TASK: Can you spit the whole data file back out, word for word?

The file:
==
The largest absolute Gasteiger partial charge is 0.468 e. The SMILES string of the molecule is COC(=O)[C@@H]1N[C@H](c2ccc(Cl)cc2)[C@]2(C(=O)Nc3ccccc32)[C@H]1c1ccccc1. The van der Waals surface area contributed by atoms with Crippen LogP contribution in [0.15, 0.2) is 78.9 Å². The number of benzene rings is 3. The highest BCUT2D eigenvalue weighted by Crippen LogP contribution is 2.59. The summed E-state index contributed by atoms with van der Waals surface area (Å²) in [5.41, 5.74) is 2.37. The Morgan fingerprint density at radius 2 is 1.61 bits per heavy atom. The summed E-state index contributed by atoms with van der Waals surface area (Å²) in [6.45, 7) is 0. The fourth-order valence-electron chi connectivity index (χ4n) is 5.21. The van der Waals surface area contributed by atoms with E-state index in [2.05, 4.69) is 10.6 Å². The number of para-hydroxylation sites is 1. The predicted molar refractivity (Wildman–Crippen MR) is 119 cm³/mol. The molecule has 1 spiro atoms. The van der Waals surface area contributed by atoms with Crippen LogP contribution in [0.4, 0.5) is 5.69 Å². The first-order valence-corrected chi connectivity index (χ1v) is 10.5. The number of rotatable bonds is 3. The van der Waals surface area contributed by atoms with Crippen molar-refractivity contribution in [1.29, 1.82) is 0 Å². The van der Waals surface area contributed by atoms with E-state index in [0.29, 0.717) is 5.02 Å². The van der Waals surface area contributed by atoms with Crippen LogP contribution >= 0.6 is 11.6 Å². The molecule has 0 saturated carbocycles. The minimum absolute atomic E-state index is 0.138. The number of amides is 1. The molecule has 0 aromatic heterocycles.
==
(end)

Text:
The largest absolute Gasteiger partial charge is 0.468 e. The SMILES string of the molecule is COC(=O)[C@@H]1N[C@H](c2ccc(Cl)cc2)[C@]2(C(=O)Nc3ccccc32)[C@H]1c1ccccc1. The van der Waals surface area contributed by atoms with Crippen LogP contribution in [0.15, 0.2) is 78.9 Å². The number of benzene rings is 3. The highest BCUT2D eigenvalue weighted by Crippen LogP contribution is 2.59. The summed E-state index contributed by atoms with van der Waals surface area (Å²) in [5.41, 5.74) is 2.37. The Morgan fingerprint density at radius 2 is 1.61 bits per heavy atom. The summed E-state index contributed by atoms with van der Waals surface area (Å²) in [6.45, 7) is 0. The fourth-order valence-electron chi connectivity index (χ4n) is 5.21. The van der Waals surface area contributed by atoms with E-state index in [2.05, 4.69) is 10.6 Å². The number of para-hydroxylation sites is 1. The predicted molar refractivity (Wildman–Crippen MR) is 119 cm³/mol. The molecule has 1 spiro atoms. The van der Waals surface area contributed by atoms with Crippen LogP contribution in [0.4, 0.5) is 5.69 Å². The first-order valence-corrected chi connectivity index (χ1v) is 10.5. The number of rotatable bonds is 3. The van der Waals surface area contributed by atoms with Crippen molar-refractivity contribution in [1.29, 1.82) is 0 Å². The van der Waals surface area contributed by atoms with E-state index in [0.29, 0.717) is 5.02 Å². The van der Waals surface area contributed by atoms with Crippen LogP contribution >= 0.6 is 11.6 Å². The molecule has 0 saturated carbocycles. The minimum absolute atomic E-state index is 0.138. The number of amides is 1. The molecule has 0 aromatic heterocycles.